04/03/2012 12:18 pm ET Updated Dec 06, 2017

My Trip to Cuba With Mary Hemingway!

Photograph by John Bryson (c) 2012 Bryson Photo

Never-before seen photos with Fidel Castro!

Mary Hemingway, Fidel Castro, Jay Weston, who is smoking a cigar Fidel just gave him!

The New York Times ran an article on March 28 detailing how the John F. Kennedy Library Foundation has acquired 15 letters written by Ernest Hemingway, bought from an 80-year-old friend of the famed writer, Italian-born Gianfranco Ivancich, a member of a noble Venetian family. The most interesting of the letters expresses Hemingway's softer side: his anguish about having to shoot his favorite cat, Willie, who had been hit by a car near their home, the Finca Vigia outside of Havana, Cuba. "Certainly missed you, Miss Uncle Willie. Have had to shoot people but never anyone I knew and loved for 11 years. Nor anyone that purred with two broken legs." It was of more than academic interest to me since I have spent the last 20 years working to produce a motion picture about the life of Hemingway, and in so doing had the adventure of going to Cuba with his fourth wife, Mary, and also director Sidney Pollack and screenwriter Waldo Salt, to meet with Fidel Castro and obtain permission to film there!

There is an HBO movie about to be shown detailing Hemingway's tempestuous relationship with his third wife, Martha Gelhorn, although Mary told me that it was actually a brief relationship and she ended up hating him (as was detailed in her autobiography.) After I optioned the film rights to Mary's biography, How It Was, I enlisted the late, great film director Sidney Pollack to helm the movie and -- in what turned out to be a mistake -- got the Academy-Award winning writer, Waldo Salt ("Midnight Cowboy"), to do the script. (He took four years to write it! All 400 pages of it, which killed the deal I had made with Sherry Lansing to film it at MGM, with Jon Voight playing Hemingway and Jill Clayburgh playing Mary.) Interestingly, when Waldo was dying at Cedars-Sinai, he called me to his hospital room and gave me a cut-down 150 page version of his brilliant script.

Fidel looks at a Hemingway photo (seen above) which I gave him.

The New York Times article makes reference to the fact that Mary had obtained permission from the government for us to go to Cuba despite the fact that civilian travel was prohibited. We went via Mexico City, and arrived in Havana to stay at a government guest house. Mary Hemingway, returning to Cuba for the first time since she and Ernest had left in 1961, was worldwide news, and our first trip to their home, the tourist-popular Finca, was an emotional experience for her. The house had been mold-proofed, but it was exactly as she and he had left it... his eye-glasses on the desk along with the mail from that day, with many cats running around the premises, the bookcase full of their volumes. Later when we met with Castro, Mary asked if she could take some of her precious first-editions home with her. Castro appeared shocked, saying "Oh, no, they belong to the Cuban people now." They had a fierce argument about that. Our meeting with Castro lasted four hours, with his pretty translator working beside him, although I realized he spoke perfect English... the translation gave him time to think of appropriate answers. "Of course you can film here," he said. "I learned all of my guerrilla tactics from reading For Whom the Bells Toll. A slight exaggeration, I am sure, but flattering to Mary.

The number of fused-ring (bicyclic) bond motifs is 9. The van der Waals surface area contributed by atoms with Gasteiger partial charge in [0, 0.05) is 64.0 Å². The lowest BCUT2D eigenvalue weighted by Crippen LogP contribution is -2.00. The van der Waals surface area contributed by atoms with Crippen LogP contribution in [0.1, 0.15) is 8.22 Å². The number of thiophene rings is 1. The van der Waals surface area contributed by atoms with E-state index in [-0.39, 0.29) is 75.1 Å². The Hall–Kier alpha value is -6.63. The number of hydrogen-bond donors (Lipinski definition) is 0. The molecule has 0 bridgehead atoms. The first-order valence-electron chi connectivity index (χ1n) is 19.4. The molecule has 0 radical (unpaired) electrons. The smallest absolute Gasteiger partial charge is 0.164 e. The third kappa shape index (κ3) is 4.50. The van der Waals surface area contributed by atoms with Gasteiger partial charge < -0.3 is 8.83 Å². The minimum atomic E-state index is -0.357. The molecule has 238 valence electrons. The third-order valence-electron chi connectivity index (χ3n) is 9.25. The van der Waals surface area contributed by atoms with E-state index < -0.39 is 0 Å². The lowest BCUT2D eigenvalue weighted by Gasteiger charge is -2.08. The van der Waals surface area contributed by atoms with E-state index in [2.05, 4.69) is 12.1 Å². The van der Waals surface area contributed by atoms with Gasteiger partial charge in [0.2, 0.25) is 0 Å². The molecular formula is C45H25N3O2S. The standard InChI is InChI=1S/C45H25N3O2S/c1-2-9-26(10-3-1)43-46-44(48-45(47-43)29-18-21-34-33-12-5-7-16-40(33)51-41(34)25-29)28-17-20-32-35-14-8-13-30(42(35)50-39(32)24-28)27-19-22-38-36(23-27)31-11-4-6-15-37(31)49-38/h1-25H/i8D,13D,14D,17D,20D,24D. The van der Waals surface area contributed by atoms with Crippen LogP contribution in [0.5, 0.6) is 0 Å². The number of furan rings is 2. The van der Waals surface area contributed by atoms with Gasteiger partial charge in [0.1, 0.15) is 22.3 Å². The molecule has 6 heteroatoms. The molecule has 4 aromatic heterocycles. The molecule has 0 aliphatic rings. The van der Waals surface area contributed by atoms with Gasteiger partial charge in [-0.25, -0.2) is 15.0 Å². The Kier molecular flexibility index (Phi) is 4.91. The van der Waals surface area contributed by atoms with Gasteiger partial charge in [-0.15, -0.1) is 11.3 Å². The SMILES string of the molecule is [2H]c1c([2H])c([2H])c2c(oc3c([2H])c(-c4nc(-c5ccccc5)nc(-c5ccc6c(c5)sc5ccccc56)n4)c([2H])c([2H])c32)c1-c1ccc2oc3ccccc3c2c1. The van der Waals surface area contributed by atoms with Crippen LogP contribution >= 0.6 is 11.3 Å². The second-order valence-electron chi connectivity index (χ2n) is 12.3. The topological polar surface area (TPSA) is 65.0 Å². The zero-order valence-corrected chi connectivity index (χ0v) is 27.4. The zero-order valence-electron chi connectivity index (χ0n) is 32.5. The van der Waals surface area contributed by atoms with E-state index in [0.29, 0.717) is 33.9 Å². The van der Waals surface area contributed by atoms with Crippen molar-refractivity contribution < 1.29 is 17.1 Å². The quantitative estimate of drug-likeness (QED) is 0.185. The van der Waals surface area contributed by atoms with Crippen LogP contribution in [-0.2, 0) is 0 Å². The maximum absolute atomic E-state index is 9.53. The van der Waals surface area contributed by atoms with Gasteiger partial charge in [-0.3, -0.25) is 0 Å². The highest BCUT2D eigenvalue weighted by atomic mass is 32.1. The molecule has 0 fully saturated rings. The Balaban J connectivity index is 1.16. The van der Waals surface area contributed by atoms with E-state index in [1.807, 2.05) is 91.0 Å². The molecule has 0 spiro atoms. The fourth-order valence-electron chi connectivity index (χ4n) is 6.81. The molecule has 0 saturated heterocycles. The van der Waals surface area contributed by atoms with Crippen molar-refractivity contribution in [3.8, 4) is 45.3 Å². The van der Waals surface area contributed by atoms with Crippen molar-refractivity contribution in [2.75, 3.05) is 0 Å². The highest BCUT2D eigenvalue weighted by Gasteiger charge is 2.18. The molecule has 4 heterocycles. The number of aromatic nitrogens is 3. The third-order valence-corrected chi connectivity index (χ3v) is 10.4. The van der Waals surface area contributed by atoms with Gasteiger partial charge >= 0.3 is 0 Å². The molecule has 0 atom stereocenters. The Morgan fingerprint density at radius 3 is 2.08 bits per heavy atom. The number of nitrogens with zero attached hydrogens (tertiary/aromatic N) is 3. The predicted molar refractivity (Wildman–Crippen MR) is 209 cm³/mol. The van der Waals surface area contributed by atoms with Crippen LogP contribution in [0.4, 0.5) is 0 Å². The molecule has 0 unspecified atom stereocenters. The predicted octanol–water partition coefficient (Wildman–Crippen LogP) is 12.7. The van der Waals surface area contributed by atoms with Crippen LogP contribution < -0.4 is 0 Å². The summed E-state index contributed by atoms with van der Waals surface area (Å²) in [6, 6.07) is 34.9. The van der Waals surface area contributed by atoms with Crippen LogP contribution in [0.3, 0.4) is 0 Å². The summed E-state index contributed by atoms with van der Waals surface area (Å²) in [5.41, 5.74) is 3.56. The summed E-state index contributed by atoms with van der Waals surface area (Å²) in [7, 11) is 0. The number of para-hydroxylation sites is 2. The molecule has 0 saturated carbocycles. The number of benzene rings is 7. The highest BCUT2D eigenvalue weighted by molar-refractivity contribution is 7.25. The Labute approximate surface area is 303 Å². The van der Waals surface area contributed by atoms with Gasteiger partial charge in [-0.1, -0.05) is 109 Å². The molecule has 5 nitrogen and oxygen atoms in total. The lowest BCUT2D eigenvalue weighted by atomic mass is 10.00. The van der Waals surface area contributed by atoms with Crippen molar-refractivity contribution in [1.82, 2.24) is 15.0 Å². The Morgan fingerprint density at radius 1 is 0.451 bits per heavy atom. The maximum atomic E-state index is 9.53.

Another view of Mary with Fidel. Photos taken with my camera by my interpretor.

Dinig at Hemingway's favorite bottega, with Waldo, Mary and Sidney.

Fidel was smoking a cigar and when I bravely asked him if I could have one, he went over to desk and took a Romeo & Juliet from his humidor, clipped it and lit it for me (I have the picture!). When I returned to the hotel, he had sent me three boxes of cigars to take home. The next day we visited the 93-year-old captain of the Hemingway boat, Pilar, featured in the 1952 Pulitzer-Prize winning novel, The Old Man and the Sea, and we went out in the legendary vessel. Upon returning to the United States, we were told by The State Department that we would not receive permission to film there.

Mary and Jay at Hemingway Memorial in Havana.

Hemingway's Royal typewriter.

I still have dreams of filming the action-packed, adventurous and moving story of this exciting man and his life, which travels from Cuba to Ketchum Idaho, from Key West to Nairobi, Venice, Paris and Madrid. I have a wonderful screenplay called Ernest & Mary, and am presuming that the HBO cable movie will excite someone to do a fuller version of his life. It is an unbelievable story which deserves to be told.

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